Throw in sundry trips to the hardware store (4 x 8 ply, 12′ cedar planks etc), grocery shopping, taking the dogs to the park and you get the life of Big Blue.

She is the Outdoorsman rig, with 4×4, skid plates, tow hooks, trailer mirrors, trailer tow brakes, limited slip diff, Quad cab (like extended in other brands), 6’4″ bed, in dark blue (Blue Pearl) with black lower panels and grill. I took the Comfort package (I hate the cold wheel in the winter), and the deluxe package (which had the multimedia options I consider necessary these days), and the electric sliding rear window. The only option I am not convinced of is the rear window. I did not take the backup camera (and it might have saved me a replacement taillight – cost 175). One serious gripe I have is with the ordering process. Both the online customer facing build tool, and the salesman’s ordering tool, showed that the outdoorsman package would come with the low ratio rear axle (for greater towing capacity). However, the higher ratio was delivered, and we were never able to resolve why, or make some satisfactory arrangement to compensate for what I felt was a mistake on their part.

I have not babied the truck – I haven’t really washed or waxed her since owning her, and I have made small “bondo” patches to the rear after scraping it a couple of times (and busting a taillight) due to my underestimating her size.

My average MPG is 25.56 Miles per US gallon (30.7 miles UK gallon), or 9.2 l/100 km overall. This includes all the driving types I mentioned, over a total of 30,302 km. My mileage has been tracked on, a handy web site that enables you to track mileage fill-up by fill up.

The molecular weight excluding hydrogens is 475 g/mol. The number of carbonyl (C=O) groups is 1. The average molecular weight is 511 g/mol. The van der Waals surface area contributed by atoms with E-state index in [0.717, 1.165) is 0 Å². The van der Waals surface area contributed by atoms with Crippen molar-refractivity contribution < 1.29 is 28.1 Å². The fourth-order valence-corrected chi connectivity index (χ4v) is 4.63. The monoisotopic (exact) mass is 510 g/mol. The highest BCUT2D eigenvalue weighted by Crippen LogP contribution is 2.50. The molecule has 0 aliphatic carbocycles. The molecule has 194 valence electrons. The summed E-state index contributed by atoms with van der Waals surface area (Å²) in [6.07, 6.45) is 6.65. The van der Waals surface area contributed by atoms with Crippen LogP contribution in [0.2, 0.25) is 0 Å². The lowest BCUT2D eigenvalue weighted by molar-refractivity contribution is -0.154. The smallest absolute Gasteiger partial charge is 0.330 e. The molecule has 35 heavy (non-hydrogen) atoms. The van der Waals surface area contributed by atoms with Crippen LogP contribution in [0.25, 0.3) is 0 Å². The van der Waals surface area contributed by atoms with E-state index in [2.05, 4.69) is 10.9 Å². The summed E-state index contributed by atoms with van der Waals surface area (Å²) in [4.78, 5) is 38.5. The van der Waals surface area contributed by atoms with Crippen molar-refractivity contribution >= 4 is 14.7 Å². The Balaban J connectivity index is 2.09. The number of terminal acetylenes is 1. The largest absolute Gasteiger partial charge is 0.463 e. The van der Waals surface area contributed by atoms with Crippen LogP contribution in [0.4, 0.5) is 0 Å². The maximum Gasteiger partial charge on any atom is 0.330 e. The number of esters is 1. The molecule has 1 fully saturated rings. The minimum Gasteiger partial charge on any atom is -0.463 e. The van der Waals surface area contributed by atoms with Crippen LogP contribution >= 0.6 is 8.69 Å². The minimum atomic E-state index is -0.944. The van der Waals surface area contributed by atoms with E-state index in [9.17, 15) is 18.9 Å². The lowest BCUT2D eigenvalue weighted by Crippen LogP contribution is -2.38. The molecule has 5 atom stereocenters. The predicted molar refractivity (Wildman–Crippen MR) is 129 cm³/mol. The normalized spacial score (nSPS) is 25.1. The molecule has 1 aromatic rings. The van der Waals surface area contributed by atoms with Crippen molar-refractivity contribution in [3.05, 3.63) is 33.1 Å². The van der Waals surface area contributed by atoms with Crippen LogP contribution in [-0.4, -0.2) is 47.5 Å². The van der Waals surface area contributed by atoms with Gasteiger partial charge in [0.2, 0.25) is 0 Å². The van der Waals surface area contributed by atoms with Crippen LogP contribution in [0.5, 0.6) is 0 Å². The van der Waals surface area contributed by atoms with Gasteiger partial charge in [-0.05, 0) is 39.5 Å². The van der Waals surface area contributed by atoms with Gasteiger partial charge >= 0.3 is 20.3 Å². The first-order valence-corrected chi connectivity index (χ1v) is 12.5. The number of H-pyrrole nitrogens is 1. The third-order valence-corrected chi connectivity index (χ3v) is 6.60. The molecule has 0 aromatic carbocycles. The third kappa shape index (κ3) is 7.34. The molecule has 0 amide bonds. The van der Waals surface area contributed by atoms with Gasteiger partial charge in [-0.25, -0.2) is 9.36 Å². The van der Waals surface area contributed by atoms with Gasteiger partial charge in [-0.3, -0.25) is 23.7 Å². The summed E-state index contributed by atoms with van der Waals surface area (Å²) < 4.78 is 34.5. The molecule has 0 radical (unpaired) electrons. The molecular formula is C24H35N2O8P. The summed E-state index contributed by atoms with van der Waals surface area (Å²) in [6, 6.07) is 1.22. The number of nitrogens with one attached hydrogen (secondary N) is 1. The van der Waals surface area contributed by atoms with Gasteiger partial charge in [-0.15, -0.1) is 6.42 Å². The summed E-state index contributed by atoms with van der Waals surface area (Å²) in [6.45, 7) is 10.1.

So far, I have had 2 oil changes – every 12000 km. These have been quite expensive – the first at $175, second was around 350 as they did some other maintenance work – tire rotation, brake, exhaust and suspension inspection. I am left not terribly happy about the second service – I will double check the invoice for the work done. That said, the truck has performed perfectly, with 0 problems. I had a gooseneck hitch fitted (by Hitch City) a couple months ago for trailering our horse, which cost around $1000. The next thing I really need to do is to get the truck lined. I plan to buy a bucket of the liner stuff and paint it myself (being a cheap Yorkshireman as my wife says). I have found a source for oil and filters online which would cost me about 150 per oil change – not much saving, but I sometimes like to do it myself anyway. Before our disney trip, I purchased a soft tonneau cover online for about 275.

So now for the driving. The truck rides really well – smooth and well behaved, not jittery and “truck like”, thanks to the all round coil springs. Under load, or towing she rides even better – towing the gooseneck with Marshmallow aboard with great aplomb – all in a days work, and averaging under 15 l/100 km while towing her. The bed lights are great for fishing stuff in and out of the back at night. There is sufficient room in the back even for occasional adults, and I am happy that I chose the Quad rather than the Crew cab – the bed length is good. If the truck was any longer, parking would be next to impossible on my street. As it is, I have to park within an inch to avoid sticking out fore or aft over my neighbour’s driveways.

Acceleration is somewhat modest from start (I was driving a Fiat 500 before this truck), but passing at speed seems fine, and towing power feels good. Turbo lag is somewhat pronounced (compare to my wife’s VW diesel), but not a problem when you get used to it. The brakes are great. The tires are pretty grippy in poor conditions – she felt really sure footed in the tail of of Winter in March earlier this year. The driving position is great, with a commanding view of the road, and reasonable over the shoulder visibility. The mirrors are really good, almost eliminating the blind spot. The seats – firm fabric – are comfortable and very adjustable including lumbar support – good for my back considering how much time I spend in this truck – about 3 hours daily.